Wednesday, August 17, 2022
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Government Urged To Integrate Agricultural Models In Schools

by Harvest Money Editor
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A section of teachers and parents from Sheema district recently appealed to the Government to ensure that all primary schools in Uganda teach agriculture and other models to enable pupils be equipped with the knowledge on commercial farming.

Robert Namurinda Karyongo, a parent at Rwabutura Primary School in Sheema municipality, said the Government should make it mandatory for all primary schools to have agricultural projects being managed by pupils.

“This will prepare them to actively participate in commercial agriculture and get to know that even if they don’t get employed, they can sustain themselves through agriculture by growing high value crops such as cabbages, tomatoes, dodo and crops like coffee and bananas,” Karyongo said.

He added that such projects at school help reduce on expenditure since food can be readily available for pupils and teaching staffs.

This call was made on during the launch of an agribusiness scheme at Rwabutura Primary School by the Rotary Club of Kampala South in partnership with the Rotary Club of Kabwohe and Kampala Springs. This was in memory of Aggrey Kankunda, who was a senior rotarian with passion for agriculture.

The project will involve running a coffee garden of about two acres, zero-grazing of two heifers, a modern banana plantation on an acre, as well as gardens for tomatoes, cabbages and dodo.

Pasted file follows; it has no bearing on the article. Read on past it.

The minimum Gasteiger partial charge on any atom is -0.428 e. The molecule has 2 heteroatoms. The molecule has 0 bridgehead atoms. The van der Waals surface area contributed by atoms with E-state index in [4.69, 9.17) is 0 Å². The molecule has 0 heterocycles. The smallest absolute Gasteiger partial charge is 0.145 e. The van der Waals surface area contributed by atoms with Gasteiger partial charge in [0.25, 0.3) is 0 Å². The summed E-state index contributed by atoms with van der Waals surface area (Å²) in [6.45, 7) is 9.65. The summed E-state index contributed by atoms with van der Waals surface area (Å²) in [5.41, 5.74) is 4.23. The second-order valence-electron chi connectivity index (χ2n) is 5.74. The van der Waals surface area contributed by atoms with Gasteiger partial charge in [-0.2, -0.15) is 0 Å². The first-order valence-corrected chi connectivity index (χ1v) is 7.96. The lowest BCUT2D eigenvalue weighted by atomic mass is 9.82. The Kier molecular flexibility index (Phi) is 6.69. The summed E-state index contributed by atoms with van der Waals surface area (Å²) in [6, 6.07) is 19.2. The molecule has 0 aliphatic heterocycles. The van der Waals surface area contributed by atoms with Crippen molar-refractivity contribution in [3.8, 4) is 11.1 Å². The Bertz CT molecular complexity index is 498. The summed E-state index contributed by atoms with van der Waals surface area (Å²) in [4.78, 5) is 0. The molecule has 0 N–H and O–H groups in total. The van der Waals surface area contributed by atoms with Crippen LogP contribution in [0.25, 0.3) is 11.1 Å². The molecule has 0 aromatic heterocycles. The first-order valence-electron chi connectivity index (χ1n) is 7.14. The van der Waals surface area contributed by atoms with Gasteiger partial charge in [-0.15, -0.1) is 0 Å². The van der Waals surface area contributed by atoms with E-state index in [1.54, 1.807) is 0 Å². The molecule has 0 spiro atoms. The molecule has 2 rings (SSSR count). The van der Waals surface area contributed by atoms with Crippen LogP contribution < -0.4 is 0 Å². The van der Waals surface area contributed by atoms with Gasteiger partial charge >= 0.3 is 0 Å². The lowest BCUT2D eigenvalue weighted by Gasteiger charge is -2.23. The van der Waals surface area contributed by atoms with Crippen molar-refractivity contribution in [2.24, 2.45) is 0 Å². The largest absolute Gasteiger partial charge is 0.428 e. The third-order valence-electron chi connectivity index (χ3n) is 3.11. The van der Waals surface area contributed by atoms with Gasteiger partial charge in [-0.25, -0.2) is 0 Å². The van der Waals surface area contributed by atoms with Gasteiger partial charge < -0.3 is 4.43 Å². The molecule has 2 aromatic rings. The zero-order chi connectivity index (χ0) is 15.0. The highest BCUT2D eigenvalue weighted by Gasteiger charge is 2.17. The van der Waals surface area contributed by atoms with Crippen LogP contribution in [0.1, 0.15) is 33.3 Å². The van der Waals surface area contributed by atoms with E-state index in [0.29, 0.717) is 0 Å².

Rose Akantorana, the headteacher of Rwabutura Primary School, said the scheme shall help the pupils practice hands-on agriculture.

“Running projects at school which are managed by pupils themselves helps them to acquire skills in agriculture which will help to sustain themselves in future,” Akantorana said.

She noted that before schools were closed due to COVID-19, the vegetables such as dodo they would get from the gardens which were being run by pupils would be fed on pupils to improve their nutrition.  

Charles Odaga, the president of Rotary Club of Kampala South, said this pilot project is targeting about 12 primary schools in Uganda for the first phase and later will rolled out to other schools.

“We came up with this project to take on late Kankunda’s passion he had for agriculture and died before fulfilling his dream. We shall commit our resources to this project until it materialises to empower pupils with agronomic practices at an early stage,” Odaga said.

Dickson Kateshumba, the MP for Sheema Municipality, noted that the project is in line with government’s effort to cause socio-economic transformation by transforming people from subsistence farming to commercial agriculture.

Kateshumba said the project will act as a yardstick to improve capacity, especially among young generation not only for Sheema district but other neighbouring districts.

“We shall ensure that this project is supported to ensure that it transforms not only the school but the entire community around,” he said.

Aine Katabarwa, the brother to late Kankunda, urged the school administration to ensure that they do not breach the memorandum of understanding about the project so that it serves the intended purpose.

“We shall do routine supervision and any diversion of the funds will tantamount to legal actions,” Katabarwa said.

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